“With clear, equivalent targets and support for operators and local authorities that match consumer needs, the Government can ensure the UK has a chargepoint network that makes electric mobility a reality for all, cutting emissions, driving growth and supporting consumers across the UK,” summarised the SMMT’s chief executive Mike Hawes.

Industry reaction 

Responding to the SMMT report, Addison Lee’s chief operating officer Patrick Gallagher said: “We have committed to be fully electric by 2023, to play our part in tackling climate change and helping to clean up London’s poor air quality.

“However, our experience of our EV roll out so far tells us that insufficient charging infrastructure presents a significant challenge. In a recent survey, 93% of Addison Lee EV drivers have found rapid charging through the public network to be a difficult process and over one-third said it can take more than 30 minutes to locate a rapid charger.

“Without urgent intervention by both the UK Government and the Mayor of London to increase the number of charge points and make them more accessible, they will not achieve their ambitious net-zero targets.”

Kalibrate’s chief executive officer Oliver Shaw said: “With the government aiming to reach net-zero emissions by 2050, the disparity between EVregistrations and EV chargers isn’t promising. Though charging points are on the rise, it is simply not enough.

“The pace needs to rapidly pick-up. Firstly, to keep up with demand, and secondly, to convince traditional vehicle owners to make the EV switch. This includes addressing the unequal distribution of charging points between the North and the South.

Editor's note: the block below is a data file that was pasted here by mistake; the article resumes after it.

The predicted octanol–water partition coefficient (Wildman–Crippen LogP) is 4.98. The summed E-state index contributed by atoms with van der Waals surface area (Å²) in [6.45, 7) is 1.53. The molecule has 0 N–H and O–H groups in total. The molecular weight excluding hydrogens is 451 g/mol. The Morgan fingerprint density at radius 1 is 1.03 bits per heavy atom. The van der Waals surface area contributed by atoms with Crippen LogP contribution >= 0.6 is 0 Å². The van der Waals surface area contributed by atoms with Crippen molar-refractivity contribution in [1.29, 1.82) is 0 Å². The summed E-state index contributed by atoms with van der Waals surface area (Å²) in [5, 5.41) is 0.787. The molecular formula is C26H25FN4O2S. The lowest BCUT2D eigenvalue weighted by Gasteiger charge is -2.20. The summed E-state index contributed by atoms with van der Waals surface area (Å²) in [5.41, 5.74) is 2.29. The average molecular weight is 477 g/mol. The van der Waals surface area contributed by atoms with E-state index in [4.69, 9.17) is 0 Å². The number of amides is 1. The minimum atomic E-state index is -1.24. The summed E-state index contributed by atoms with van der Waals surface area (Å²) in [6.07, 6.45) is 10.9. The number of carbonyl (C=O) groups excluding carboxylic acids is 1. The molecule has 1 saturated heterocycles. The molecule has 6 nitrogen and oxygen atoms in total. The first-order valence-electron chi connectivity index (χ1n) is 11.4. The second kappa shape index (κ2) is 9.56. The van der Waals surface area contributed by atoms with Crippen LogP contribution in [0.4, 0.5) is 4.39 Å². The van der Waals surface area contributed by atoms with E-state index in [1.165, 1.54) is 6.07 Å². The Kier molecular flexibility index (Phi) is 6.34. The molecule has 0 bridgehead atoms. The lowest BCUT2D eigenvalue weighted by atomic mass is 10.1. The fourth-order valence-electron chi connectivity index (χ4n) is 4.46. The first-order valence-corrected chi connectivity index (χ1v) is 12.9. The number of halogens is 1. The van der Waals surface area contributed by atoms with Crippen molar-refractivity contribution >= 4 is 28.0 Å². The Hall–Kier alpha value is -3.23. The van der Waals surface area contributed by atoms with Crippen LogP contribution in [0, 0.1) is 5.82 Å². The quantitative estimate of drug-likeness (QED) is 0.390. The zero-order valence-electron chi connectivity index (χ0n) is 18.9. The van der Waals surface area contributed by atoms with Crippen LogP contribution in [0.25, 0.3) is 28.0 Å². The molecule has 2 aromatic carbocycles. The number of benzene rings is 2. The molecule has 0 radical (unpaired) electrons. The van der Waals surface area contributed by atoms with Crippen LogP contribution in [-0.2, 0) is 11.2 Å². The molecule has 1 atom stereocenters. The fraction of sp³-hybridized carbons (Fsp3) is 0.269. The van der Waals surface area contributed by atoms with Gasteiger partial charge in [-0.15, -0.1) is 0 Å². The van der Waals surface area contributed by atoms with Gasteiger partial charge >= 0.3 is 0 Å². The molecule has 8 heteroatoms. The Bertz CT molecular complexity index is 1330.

“Addressing this means having an effective data approach to identify the various EV users and what locations require further investment in charging. Ultimately, they must be strategically placed across to respond to levels of charger demand right now, and into the future as EV adoption continues to gather pace.”

dcBel Europe’s chief executive Laurent Schmitt said: “It’s encouraging to see SMMT putting the consumer at the centre of infrastructure policy and planning, however, more time needs to be devoted towards delivering charge points in people’s homes which is the prime charging point used by EV drivers. The cost of public charging has skyrocketed in recent months which has triggered significant increases in public charging costs, and the surge shows no sign of slowing with the escalation of the energy crisis

“The Government recently announced plans to install EV chargers into all new homes from 2022, however, this initiative does not cover the UK’s existing housing stock, leaving 29 million homes unaccounted for. To compliment the public charging expansion, we’d like to see SMMT advocating an improved home charging network in the UK and improving the tech available.”

Sarah George

Comments (1)

  1. Richard Phillips says:

    Have we any indication of the post 2030 availability of petrol and diesel fuel. There will be many private individuals who will still have a call upon these fuels, not being in a financial position to buy new vehicles or even second hand
    electric replacements.
    Just a thought.
    Richard Philips